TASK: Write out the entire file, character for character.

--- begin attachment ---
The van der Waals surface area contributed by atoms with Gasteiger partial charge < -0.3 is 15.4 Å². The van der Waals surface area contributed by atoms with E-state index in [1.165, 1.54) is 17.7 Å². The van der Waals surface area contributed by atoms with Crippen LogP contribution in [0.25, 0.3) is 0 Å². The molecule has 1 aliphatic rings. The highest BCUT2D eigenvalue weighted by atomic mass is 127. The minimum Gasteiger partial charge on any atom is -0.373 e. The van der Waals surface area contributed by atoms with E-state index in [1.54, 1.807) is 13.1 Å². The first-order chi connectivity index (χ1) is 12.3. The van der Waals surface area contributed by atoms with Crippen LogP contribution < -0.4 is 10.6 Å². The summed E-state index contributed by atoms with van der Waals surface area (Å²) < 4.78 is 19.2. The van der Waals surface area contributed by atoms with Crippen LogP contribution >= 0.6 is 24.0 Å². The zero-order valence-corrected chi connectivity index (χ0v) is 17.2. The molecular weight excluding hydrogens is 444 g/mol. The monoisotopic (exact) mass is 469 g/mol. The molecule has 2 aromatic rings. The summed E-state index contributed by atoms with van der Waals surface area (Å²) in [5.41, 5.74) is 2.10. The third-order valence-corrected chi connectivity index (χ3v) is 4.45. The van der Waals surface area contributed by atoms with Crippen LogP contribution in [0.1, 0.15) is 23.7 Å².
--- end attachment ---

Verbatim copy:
The van der Waals surface area contributed by atoms with Gasteiger partial charge < -0.3 is 15.4 Å². The van der Waals surface area contributed by atoms with E-state index in [1.165, 1.54) is 17.7 Å². The van der Waals surface area contributed by atoms with Crippen LogP contribution in [0.25, 0.3) is 0 Å². The molecule has 1 aliphatic rings. The highest BCUT2D eigenvalue weighted by atomic mass is 127. The minimum Gasteiger partial charge on any atom is -0.373 e. The van der Waals surface area contributed by atoms with E-state index in [1.54, 1.807) is 13.1 Å². The first-order chi connectivity index (χ1) is 12.3. The van der Waals surface area contributed by atoms with Crippen LogP contribution < -0.4 is 10.6 Å². The summed E-state index contributed by atoms with van der Waals surface area (Å²) < 4.78 is 19.2. The van der Waals surface area contributed by atoms with Crippen LogP contribution >= 0.6 is 24.0 Å². The zero-order valence-corrected chi connectivity index (χ0v) is 17.2. The molecular weight excluding hydrogens is 444 g/mol. The monoisotopic (exact) mass is 469 g/mol. The molecule has 2 aromatic rings. The summed E-state index contributed by atoms with van der Waals surface area (Å²) in [5.41, 5.74) is 2.10. The third-order valence-corrected chi connectivity index (χ3v) is 4.45. The van der Waals surface area contributed by atoms with Crippen LogP contribution in [0.1, 0.15) is 23.7 Å².